For the past week, I’ve been running a port of the Wavenet algorithm to generate poems. A reasonable training result emerges in about 24 hours, — a trained model that can generate immense amounts of text relatively quickly. On a laptop. (Code: github). By reasonable I mean the poems do not have any real sense, no sentient self, no coherent narrative, nor epic structure. But they do have cadence, they do not repeat, new words are plausible, and they have adopted a scattered open line style characteristic of the late twentieth century corpus on which they were trained. Much more lucid than Schwitters’ Ursonate, output is reminiscent of Beckett’s Not I : ranting incandescent perpetual voice.
Remember, these are evolutionary amoebas, toddlers just learning to babble. The amazing thing is that without being given any syntax rules, they are speaking, generating a kind of prototypical glossolalia poem, character by character. Note: models are like wines, idiosyncratic reservoirs, the output of each has a distinct taste, — some have mastered open lines, others mutter densely, many mangle words to make neologisms — each has obsessions. The Wavenet algorithm is analogous to a winery: its processes ensure that all of the models are similar. Tensorflow is the local region; recursive neural nets form the ecosystem. The corpus is the grapes.
Intriguing vintages-models :
Dense intricate Model 33380 — trained with 1024 skip channels and dilation to 1024 (read a txt sample)
the mouth’s fruit
tiny from carrying
a generative cup
Loose uncalibrated Model 13483 with loss = 0.456, (1.436 sec/step) trained on 2016-10-15T20-46-39 with 2048 skip channels and dilation to 256 (read a txt sample)
at night, say, that direction.
now. so you hear we are shaking
from the woods
Full results (raw output, unedited txt files from the week of Oct 10-16th 2016) here.
it’s there we brail,
left to wish our autumn was floor
Edited micro poems
…extracted from the debris are here.
and uptight winking cold
blood tree hairs
Python source code + a few trained models, corpus and some sample txt: on github which will be updated with new samples and code as it emerges.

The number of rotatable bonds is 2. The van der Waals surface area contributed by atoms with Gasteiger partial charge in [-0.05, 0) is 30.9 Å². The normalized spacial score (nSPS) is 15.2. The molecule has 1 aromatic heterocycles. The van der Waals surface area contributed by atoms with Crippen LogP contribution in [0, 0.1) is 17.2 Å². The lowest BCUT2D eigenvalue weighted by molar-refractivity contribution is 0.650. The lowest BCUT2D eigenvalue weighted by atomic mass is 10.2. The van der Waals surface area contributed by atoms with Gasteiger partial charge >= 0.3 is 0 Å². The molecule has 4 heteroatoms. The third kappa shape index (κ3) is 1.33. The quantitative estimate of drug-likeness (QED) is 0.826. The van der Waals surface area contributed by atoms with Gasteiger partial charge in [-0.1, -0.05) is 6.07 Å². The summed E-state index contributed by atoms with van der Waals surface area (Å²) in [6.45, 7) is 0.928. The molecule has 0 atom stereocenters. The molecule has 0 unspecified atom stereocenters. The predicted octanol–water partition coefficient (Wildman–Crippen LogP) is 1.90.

The Model number refers to how many steps it trained for. Skip channels weave material from different contexts. On this corpus, larger skip channels produce more coherent output. Dilations refer to the size of the tensors of the encoder-decoder: eg. [ 1, 2, 4, 8, 16, 32, 64, 128, 256, etc… ] Higher values up to 1024 seem to be of benefit, but take longer to train. Loss is the mathematical calculation of the distance between the goal and the model; it is a measure of how tightly the model fits the topological shape of the corpus; as models are trained, they are supposed to learn to minimize loss; low loss is supposed to be good. For artistic purposes this is questionable (I describe why in see next section). For best results, in general, on this corpus: 10k to 50k steps, 1024 dilations, a skip channel of 512 or more, and (most crucial) loss less than 0.6.
Loss is not everything. An early iteration model with low loss will generate cruft with immense spelling errors. Thousands of runs later, a model with the same loss value will usually produce more sophisticated variations, less errors. So there is more going on inside the system than is captured by the simple metric of loss optimization. Moreover if the system is about to undergo a catastrophic blowout of loss values, during which the loss ceases to descend toward the gradient and exponentially oscillates (this occasionally occurs after approx 60k steps). Generated text from poems just before that (with good loss values below 1.0 or even excellent loss values below 0.6) will produce some ok stuff interspersed with long periods of nonsense or —— repeated **** symbols. These repetitive stretches are symptoms of the imminent collapse. So loss is not everything. Nonsense can be a muse. Mutating small elements, editing, flowing, falling across the suggestive force of words in raw tumult provides a viable medium for finding voice. Continue reading “Wavenet for Poem Generation: preliminary results”